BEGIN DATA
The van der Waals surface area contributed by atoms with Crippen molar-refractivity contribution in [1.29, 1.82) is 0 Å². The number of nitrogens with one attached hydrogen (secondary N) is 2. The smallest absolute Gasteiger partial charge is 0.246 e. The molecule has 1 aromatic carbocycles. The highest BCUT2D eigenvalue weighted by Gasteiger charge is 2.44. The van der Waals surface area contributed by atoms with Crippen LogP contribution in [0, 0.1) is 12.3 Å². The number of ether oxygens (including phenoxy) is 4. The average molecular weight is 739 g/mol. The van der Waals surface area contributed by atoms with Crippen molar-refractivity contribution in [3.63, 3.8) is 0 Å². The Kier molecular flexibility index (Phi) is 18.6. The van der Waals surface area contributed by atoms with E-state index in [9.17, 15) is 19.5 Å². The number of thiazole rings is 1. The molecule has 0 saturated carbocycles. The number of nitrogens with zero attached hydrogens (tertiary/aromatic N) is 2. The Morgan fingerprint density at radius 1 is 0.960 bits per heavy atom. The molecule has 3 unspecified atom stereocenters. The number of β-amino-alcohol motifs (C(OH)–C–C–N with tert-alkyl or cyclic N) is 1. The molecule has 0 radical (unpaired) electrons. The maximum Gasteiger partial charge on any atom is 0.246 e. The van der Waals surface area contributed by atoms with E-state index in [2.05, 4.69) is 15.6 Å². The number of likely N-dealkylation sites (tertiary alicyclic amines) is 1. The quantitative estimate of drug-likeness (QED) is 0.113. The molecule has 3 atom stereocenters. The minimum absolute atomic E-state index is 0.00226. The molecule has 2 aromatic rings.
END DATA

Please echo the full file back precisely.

The van der Waals surface area contributed by atoms with Crippen molar-refractivity contribution in [1.29, 1.82) is 0 Å². The number of nitrogens with one attached hydrogen (secondary N) is 2. The smallest absolute Gasteiger partial charge is 0.246 e. The molecule has 1 aromatic carbocycles. The highest BCUT2D eigenvalue weighted by Gasteiger charge is 2.44. The van der Waals surface area contributed by atoms with Crippen LogP contribution in [0, 0.1) is 12.3 Å². The number of ether oxygens (including phenoxy) is 4. The average molecular weight is 739 g/mol. The van der Waals surface area contributed by atoms with Crippen molar-refractivity contribution in [3.63, 3.8) is 0 Å². The Kier molecular flexibility index (Phi) is 18.6. The van der Waals surface area contributed by atoms with E-state index in [9.17, 15) is 19.5 Å². The number of thiazole rings is 1. The molecule has 0 saturated carbocycles. The number of nitrogens with zero attached hydrogens (tertiary/aromatic N) is 2. The Morgan fingerprint density at radius 1 is 0.960 bits per heavy atom. The molecule has 3 unspecified atom stereocenters. The number of β-amino-alcohol motifs (C(OH)–C–C–N with tert-alkyl or cyclic N) is 1. The molecule has 0 radical (unpaired) electrons. The maximum Gasteiger partial charge on any atom is 0.246 e. The van der Waals surface area contributed by atoms with E-state index in [2.05, 4.69) is 15.6 Å². The number of likely N-dealkylation sites (tertiary alicyclic amines) is 1. The quantitative estimate of drug-likeness (QED) is 0.113. The molecule has 3 atom stereocenters. The minimum absolute atomic E-state index is 0.00226. The molecule has 2 aromatic rings.